EDITOR’S NOTE: The following was submitted by Gwen Zwicker.
SACKVILLE, N.B. – When Dave McVeigh, his wife Tracy, daughter Kat and son Dane moved from Wainwright, Alta., to Sackville in 2014, Dave knew he wanted to start a business but wasn’t sure what that business would be.
“I’ve always had an interest in rocks and music,” says Dave, “so that seemed like a good place to start.”
The McVeigh family researched a few towns across Canada for their next adventure and Sackville became the winner. Why Sackville? Dave says the family’s choice was made because of the ambiance the town exuded and some past history with Mount Allison. For Dave, the choice was made even better by the fact that Sackville is central to the region and close to the highway, therefore making it a great place to operate a business. Customers outside of Sackville currently make up a considerable amount of his business.
Dave retired from the Canadian Forces after 33 years as an aircraft electrician. He also tried his hand as a photographer, creating vignette stories on soldiers, then took the opportunity to study visual art and graphic design after retirement. At MacKenzie College in Moncton, he learned that “drawing is a skill, not a talent.” He designed and made the sign for his store and regularly makes buttons, which have become big sellers.
Dave is proud his store is a family business. His credo is that he “fosters a family-friendly environment that focuses on vinyl records and rocks (crystal and mineral).” Dave and his daughter Kat are the most seen faces at the Emporium while his wife Tracy runs a tight ship working on the administrative side. His son Dane keeps an eye on the music.
How does Dave decide which vinyl records are sold? He says there has in recent years been a resurgence in vinyl but what customers buy is diverse. Pink Floyd’s Dark Side of the Moon (1974) is still the biggest seller, but the selection is deliberately diverse because the customers are. He comments that a number of younger adults are attracted to the older style music – even Bing Crosby. One of his biggest learning curves is keeping up with the new bands, so he frequently has to rely on his customers to help with that. He will often have Indie bands drop in and sign records. Dave has always had a keen interest in improv, acting and entertaining (he was a clown for a while). He’s already had a punk band perform at his Emporium and would like to have more bands drop by, however, he “wants to make sure it’s okay for all the neighbours with the noise level, and so on.”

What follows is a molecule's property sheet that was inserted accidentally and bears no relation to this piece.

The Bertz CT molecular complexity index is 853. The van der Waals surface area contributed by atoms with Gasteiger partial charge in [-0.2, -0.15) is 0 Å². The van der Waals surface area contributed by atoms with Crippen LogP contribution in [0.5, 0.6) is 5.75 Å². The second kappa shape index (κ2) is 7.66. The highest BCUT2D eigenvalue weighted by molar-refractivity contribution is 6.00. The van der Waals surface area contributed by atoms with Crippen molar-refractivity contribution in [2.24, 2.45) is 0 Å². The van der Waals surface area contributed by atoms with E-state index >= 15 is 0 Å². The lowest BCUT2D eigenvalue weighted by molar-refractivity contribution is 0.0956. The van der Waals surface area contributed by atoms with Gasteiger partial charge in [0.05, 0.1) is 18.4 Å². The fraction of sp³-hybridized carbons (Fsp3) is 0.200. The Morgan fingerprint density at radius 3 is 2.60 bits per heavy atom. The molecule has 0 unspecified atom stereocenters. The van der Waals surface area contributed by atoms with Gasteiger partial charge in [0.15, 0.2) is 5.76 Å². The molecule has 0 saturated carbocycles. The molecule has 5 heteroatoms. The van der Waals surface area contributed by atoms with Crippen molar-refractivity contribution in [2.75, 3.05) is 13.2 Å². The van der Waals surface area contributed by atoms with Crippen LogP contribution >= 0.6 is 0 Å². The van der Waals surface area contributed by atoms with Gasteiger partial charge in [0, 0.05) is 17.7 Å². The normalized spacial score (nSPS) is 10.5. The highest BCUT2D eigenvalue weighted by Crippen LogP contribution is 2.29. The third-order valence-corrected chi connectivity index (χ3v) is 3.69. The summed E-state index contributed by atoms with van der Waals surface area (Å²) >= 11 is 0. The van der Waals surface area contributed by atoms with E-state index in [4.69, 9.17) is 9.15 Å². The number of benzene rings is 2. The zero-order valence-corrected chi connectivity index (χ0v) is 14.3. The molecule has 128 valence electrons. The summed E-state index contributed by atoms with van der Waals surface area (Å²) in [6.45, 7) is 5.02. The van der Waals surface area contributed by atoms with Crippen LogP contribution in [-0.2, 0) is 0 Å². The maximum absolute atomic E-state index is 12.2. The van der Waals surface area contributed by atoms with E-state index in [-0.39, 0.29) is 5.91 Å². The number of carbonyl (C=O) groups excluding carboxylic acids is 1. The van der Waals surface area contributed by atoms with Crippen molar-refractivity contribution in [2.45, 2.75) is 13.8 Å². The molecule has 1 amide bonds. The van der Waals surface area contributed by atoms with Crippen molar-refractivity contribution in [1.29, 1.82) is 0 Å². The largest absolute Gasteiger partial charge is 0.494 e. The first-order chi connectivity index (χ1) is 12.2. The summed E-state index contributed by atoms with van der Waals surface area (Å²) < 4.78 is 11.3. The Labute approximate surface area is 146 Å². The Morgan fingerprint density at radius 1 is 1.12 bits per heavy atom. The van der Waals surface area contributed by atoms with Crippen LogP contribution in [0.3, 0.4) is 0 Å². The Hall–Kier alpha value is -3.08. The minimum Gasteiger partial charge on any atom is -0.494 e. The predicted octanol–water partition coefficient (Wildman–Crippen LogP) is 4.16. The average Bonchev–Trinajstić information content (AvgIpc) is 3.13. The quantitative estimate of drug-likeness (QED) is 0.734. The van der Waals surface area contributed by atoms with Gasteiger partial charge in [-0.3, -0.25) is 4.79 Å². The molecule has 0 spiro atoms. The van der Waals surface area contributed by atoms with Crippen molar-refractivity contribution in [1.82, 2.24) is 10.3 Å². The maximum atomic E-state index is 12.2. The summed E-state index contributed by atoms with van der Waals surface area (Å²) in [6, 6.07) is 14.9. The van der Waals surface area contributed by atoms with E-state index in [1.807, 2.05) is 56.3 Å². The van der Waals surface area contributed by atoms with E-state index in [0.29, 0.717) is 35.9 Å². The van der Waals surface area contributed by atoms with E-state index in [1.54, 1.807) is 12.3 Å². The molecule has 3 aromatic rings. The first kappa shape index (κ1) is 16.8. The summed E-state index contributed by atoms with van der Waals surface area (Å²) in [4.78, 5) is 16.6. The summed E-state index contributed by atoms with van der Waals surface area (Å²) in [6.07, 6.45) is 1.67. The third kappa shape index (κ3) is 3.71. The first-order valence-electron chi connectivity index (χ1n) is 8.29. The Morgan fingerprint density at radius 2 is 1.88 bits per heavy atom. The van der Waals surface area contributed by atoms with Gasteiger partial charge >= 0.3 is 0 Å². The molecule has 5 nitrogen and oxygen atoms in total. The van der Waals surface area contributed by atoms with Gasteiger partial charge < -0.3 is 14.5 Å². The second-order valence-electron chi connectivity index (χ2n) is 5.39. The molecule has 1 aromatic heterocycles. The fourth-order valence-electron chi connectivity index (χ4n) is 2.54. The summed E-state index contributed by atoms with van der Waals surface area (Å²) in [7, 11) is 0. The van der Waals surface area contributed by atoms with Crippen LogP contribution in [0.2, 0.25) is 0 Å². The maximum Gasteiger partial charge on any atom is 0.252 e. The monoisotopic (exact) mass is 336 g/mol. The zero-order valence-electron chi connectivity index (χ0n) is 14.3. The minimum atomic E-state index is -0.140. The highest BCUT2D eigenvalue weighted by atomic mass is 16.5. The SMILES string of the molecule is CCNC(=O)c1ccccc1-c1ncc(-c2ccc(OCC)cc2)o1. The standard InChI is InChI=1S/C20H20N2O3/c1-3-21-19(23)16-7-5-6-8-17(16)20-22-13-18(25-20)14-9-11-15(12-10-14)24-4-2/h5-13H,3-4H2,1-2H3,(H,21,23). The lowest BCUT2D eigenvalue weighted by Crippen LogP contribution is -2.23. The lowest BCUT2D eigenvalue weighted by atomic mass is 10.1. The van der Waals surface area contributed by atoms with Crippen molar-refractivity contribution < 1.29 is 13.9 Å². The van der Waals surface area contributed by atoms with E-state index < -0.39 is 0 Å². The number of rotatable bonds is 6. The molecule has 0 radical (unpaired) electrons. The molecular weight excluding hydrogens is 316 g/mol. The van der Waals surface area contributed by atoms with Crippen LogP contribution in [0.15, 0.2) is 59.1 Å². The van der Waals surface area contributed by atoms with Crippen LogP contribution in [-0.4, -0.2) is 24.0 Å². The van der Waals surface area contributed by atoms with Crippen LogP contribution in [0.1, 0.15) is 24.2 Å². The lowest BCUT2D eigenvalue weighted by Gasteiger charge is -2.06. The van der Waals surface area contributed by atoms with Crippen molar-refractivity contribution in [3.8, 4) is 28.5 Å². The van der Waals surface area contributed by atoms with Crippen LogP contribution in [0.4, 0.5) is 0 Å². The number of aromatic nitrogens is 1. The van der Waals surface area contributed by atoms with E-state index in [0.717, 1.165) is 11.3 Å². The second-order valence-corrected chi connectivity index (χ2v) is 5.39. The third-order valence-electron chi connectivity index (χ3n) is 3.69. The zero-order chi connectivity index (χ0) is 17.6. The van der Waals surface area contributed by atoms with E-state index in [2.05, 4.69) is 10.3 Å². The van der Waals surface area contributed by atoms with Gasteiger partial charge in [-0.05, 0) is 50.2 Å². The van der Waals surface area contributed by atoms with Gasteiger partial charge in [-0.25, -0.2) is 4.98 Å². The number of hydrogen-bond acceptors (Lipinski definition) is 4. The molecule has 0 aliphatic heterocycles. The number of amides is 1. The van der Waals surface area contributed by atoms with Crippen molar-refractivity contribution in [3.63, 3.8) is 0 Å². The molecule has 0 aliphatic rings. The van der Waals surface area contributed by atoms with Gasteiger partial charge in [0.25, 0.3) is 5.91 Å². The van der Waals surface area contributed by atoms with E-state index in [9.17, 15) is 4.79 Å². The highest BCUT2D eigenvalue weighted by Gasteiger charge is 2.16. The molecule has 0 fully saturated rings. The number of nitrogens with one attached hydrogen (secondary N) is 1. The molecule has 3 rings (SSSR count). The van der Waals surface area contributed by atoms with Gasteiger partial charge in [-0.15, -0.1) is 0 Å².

In addition to vinyl records and rocks, Dave’s Rock Emporium offers posters, turntables, jewelery made by two local artisans, small magnifiers and buttons. From time to time, Dave will get donations of stereos, which he in turn donates to someone who needs one. In the coming months, he plans to expand his inventory of rocks. He says he is always on the lookout for used posters.
Is Dave planning to expand his business? He says, “People come in with ideas. We would like to expand some of our products and add new ones, but that will be a family discussion. I’m not really interested in selling online or getting into too much social media. I’d like to keep the personal touch with my customers.”
He says his business is always a learning curve.
“I need more education on rocks in particular,” he says. “There are people who look at rocks in a metaphysical sense and people who look at rocks in a geological sense. I need to gain more knowledge in those aspects.”
He will expand his rock selection and probably add more in-store items but that will be a conscious family decision. He would also like to host a handful of bands per year for the under 19 age group. One thing he will add is cloth bags.
Having just wrapped up his first year in business, Dave says it has gone well overall. The Emporium has sold more than 2,500 records and rocks of all kinds to all ages. He says January and February are his most challenging months, so to help combat that he has started working with wire wrapping, creating some jewelery and small animals.
Now that the McVeigh family has been in Sackville a few years, they’re here to stay.
“The community support has been great and we love it here,” Dave says. “I think it was a very good decision to move here.” And for those who enjoy religious recordings like hymns, you can drop by anytime – those records are free.
Dave’s Rock Emporium is located at 15 Bridge St. in Sackville. The Emporium can be reached at: (506) 232-6895. The shop is open Mondays, noon to 5 p.m.; Tuesdays, Wednesdays and Thursdays, 10 a.m. to 5 p.m.; Fridays, 10 a.m. to 7 p.m.; Saturdays, 10 a.m. to 5 p.m. and Sundays, noon to 5 p.m.